Filed under: Uncategorized | Tags: dating, incest survivor, OCD, panic disorder, survivor of child sexual abuse
As you know, I have begun thinking about a future that includes the possibility of dating. Obviously that brings up a world of shit for me, because dating means intimacy, and men scare the crap out of me.
I figured I should try to work out some of my barriers to dating, so I brought it up with my therapist. One of the things we talked about was the fact that I have an issue with people’s names. (Mostly men’s names, of course.) I believe that people with certain names are bad, and people with other names are good. If I meet someone new and they have a ‘bad’ name, I assume they are bad people. For instance, I wouldn’t date anyone with my brother’s name because obviously they’re bad people.
My therapist said that if I told her a name, she could tell me an example of someone good with that name and an example of someone bad with that name. I said, “So what does that mean then? I’m wrong about the name thing?”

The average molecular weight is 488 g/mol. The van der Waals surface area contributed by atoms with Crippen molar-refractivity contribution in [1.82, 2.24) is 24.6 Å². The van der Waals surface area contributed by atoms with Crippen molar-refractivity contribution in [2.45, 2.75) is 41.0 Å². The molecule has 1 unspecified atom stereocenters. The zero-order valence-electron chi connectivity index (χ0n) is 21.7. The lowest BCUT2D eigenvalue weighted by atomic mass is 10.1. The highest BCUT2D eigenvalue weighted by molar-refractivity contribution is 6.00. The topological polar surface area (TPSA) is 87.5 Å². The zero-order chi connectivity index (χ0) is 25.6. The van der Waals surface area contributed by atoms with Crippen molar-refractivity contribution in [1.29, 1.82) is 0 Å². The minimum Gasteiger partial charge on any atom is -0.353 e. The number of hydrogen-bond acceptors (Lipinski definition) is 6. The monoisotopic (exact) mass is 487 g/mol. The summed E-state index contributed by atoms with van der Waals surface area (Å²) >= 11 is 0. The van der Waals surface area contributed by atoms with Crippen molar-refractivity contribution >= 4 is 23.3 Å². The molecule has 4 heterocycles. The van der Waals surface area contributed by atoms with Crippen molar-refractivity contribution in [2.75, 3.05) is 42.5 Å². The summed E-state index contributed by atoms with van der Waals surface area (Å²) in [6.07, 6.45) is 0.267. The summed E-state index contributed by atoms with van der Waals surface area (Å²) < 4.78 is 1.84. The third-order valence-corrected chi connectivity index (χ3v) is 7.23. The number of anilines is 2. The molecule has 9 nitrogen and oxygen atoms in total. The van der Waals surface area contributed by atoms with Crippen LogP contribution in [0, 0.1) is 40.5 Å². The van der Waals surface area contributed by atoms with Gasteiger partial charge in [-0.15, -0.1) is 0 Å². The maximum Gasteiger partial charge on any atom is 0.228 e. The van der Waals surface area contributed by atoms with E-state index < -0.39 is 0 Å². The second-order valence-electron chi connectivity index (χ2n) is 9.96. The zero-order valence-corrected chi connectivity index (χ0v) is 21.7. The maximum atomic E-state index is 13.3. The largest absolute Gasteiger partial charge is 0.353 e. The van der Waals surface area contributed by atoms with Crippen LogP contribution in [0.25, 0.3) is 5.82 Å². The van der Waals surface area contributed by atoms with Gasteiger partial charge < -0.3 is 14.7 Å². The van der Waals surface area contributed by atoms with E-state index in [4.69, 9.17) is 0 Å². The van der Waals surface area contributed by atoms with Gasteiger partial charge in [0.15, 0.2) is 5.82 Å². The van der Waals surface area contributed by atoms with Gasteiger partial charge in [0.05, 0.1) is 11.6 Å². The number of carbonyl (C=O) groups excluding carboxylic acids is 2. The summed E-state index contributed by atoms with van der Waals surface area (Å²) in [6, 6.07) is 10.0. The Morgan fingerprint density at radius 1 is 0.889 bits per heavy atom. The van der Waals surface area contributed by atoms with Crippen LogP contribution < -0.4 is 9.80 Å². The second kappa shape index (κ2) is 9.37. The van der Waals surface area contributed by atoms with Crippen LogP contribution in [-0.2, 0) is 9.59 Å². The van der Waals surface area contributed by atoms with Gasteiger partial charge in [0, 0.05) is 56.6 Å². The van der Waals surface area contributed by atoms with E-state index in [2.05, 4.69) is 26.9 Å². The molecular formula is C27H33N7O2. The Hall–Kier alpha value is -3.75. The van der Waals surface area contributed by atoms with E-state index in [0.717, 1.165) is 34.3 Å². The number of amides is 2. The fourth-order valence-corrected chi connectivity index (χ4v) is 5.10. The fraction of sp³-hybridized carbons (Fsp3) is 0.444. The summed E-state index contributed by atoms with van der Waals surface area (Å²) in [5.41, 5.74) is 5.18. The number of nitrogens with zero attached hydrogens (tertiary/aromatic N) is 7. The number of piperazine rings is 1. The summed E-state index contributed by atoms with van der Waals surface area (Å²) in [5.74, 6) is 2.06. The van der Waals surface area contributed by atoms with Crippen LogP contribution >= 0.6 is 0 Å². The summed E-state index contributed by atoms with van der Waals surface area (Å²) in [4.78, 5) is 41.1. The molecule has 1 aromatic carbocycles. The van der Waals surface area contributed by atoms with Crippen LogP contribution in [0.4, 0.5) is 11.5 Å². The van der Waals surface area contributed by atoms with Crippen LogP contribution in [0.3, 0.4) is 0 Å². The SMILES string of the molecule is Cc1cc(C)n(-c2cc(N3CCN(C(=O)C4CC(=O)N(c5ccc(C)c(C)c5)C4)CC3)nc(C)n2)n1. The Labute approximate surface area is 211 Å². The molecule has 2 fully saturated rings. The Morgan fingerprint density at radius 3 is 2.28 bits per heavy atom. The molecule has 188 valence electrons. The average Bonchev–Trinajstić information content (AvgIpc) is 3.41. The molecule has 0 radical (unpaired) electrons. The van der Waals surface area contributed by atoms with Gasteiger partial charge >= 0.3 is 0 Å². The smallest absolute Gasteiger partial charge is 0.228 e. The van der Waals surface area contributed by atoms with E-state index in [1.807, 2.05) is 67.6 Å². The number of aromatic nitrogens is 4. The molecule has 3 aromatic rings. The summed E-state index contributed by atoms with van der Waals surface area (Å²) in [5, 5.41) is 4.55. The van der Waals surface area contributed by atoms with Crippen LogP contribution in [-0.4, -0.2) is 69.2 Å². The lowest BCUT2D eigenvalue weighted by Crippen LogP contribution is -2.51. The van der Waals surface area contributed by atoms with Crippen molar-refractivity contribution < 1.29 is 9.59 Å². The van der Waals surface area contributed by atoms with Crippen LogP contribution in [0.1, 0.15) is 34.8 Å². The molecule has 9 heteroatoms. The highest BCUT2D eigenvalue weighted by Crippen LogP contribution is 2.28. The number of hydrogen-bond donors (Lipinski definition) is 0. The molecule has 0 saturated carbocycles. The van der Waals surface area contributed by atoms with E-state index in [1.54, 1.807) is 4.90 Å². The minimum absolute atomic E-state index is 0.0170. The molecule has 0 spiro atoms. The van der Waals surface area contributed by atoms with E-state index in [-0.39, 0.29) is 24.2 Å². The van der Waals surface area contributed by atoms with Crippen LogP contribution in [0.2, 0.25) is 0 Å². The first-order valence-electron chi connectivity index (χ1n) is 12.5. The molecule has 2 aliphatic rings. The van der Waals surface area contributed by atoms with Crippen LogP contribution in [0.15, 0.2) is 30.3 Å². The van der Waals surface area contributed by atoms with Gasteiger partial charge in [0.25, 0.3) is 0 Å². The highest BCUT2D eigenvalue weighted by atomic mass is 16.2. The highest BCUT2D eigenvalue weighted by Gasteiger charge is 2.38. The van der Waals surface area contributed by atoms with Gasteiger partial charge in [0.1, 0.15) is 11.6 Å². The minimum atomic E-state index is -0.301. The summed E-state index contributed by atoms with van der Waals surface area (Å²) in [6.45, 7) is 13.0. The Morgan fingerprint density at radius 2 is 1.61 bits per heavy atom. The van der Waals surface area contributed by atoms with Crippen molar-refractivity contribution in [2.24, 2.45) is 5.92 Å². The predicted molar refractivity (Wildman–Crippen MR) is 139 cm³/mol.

She said “It’s an illusion of safety. You think that if you can categorize people into good and bad based on just their names, then you are safe from bad people. It’s an attempt at creating safety.”
I had never looked at it that way, but she is absolutely right. The ‘names thing’, the ‘only wearing certain colors of underwear thing’, the ‘only reaching for stuff with my right hand’, etc., all of these nutty things are my attempts at creating safety.
This is why you shouldn’t fuck kids. We construct attempts at safety and take comfort in the illusion. We judge people on names and form reasons to hold people at arms’ length.
Filed under: Uncategorized | Tags: dating, penis, sex, survivor of child sexual abuse, transgender